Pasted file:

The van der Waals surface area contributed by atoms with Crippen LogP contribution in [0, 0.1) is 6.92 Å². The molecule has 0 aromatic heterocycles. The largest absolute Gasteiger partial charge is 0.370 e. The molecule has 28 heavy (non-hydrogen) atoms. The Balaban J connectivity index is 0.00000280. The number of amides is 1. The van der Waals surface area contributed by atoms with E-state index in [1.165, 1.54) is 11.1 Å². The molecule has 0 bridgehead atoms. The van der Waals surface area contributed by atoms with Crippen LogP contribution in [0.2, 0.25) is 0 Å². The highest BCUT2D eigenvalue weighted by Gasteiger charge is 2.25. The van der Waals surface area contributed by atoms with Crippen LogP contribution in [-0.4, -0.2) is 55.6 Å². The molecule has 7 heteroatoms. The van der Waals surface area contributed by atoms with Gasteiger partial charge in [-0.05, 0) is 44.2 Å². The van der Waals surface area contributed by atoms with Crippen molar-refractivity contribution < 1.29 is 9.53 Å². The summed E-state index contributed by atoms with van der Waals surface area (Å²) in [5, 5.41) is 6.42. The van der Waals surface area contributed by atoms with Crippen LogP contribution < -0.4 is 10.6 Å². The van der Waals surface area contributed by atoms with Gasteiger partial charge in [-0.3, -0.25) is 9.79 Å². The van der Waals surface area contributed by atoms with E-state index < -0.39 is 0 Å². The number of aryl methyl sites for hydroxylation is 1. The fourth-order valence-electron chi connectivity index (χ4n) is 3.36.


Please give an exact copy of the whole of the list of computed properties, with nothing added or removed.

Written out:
The van der Waals surface area contributed by atoms with Crippen LogP contribution in [0, 0.1) is 6.92 Å². The molecule has 0 aromatic heterocycles. The largest absolute Gasteiger partial charge is 0.370 e. The molecule has 28 heavy (non-hydrogen) atoms. The Balaban J connectivity index is 0.00000280. The number of amides is 1. The van der Waals surface area contributed by atoms with E-state index in [1.165, 1.54) is 11.1 Å². The molecule has 0 bridgehead atoms. The van der Waals surface area contributed by atoms with Crippen LogP contribution in [0.2, 0.25) is 0 Å². The highest BCUT2D eigenvalue weighted by Gasteiger charge is 2.25. The van der Waals surface area contributed by atoms with Crippen LogP contribution in [-0.4, -0.2) is 55.6 Å². The molecule has 7 heteroatoms. The van der Waals surface area contributed by atoms with Gasteiger partial charge in [-0.05, 0) is 44.2 Å². The van der Waals surface area contributed by atoms with Crippen molar-refractivity contribution < 1.29 is 9.53 Å². The summed E-state index contributed by atoms with van der Waals surface area (Å²) in [5, 5.41) is 6.42. The van der Waals surface area contributed by atoms with Crippen LogP contribution < -0.4 is 10.6 Å². The van der Waals surface area contributed by atoms with Gasteiger partial charge in [-0.3, -0.25) is 9.79 Å². The van der Waals surface area contributed by atoms with E-state index < -0.39 is 0 Å². The number of aryl methyl sites for hydroxylation is 1. The fourth-order valence-electron chi connectivity index (χ4n) is 3.36.